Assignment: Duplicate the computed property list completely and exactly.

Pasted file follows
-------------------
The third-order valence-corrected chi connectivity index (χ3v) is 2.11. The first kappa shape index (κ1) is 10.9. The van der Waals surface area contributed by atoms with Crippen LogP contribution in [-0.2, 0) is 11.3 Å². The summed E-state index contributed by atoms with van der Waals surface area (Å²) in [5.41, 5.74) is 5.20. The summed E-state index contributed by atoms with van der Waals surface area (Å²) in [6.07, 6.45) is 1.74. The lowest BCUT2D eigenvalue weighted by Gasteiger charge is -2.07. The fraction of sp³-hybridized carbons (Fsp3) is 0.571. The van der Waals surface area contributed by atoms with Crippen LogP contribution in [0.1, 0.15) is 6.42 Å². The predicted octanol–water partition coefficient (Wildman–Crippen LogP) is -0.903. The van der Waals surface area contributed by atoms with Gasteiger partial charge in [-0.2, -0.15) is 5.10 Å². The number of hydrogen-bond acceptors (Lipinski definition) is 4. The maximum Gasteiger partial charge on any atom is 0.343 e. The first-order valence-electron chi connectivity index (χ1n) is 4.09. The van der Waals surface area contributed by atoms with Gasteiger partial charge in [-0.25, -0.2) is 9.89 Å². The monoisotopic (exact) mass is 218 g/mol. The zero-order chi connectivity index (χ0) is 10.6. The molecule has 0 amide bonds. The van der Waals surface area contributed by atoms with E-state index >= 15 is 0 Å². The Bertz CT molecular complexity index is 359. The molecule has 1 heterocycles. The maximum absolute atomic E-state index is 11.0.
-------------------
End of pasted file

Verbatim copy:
The third-order valence-corrected chi connectivity index (χ3v) is 2.11. The first kappa shape index (κ1) is 10.9. The van der Waals surface area contributed by atoms with Crippen LogP contribution in [-0.2, 0) is 11.3 Å². The summed E-state index contributed by atoms with van der Waals surface area (Å²) in [5.41, 5.74) is 5.20. The summed E-state index contributed by atoms with van der Waals surface area (Å²) in [6.07, 6.45) is 1.74. The lowest BCUT2D eigenvalue weighted by Gasteiger charge is -2.07. The fraction of sp³-hybridized carbons (Fsp3) is 0.571. The van der Waals surface area contributed by atoms with Crippen LogP contribution in [0.1, 0.15) is 6.42 Å². The predicted octanol–water partition coefficient (Wildman–Crippen LogP) is -0.903. The van der Waals surface area contributed by atoms with Gasteiger partial charge in [-0.2, -0.15) is 5.10 Å². The number of hydrogen-bond acceptors (Lipinski definition) is 4. The maximum Gasteiger partial charge on any atom is 0.343 e. The first-order valence-electron chi connectivity index (χ1n) is 4.09. The van der Waals surface area contributed by atoms with Gasteiger partial charge in [-0.25, -0.2) is 9.89 Å². The monoisotopic (exact) mass is 218 g/mol. The zero-order chi connectivity index (χ0) is 10.6. The molecule has 0 amide bonds. The van der Waals surface area contributed by atoms with E-state index >= 15 is 0 Å². The Bertz CT molecular complexity index is 359. The molecule has 1 heterocycles. The maximum absolute atomic E-state index is 11.0.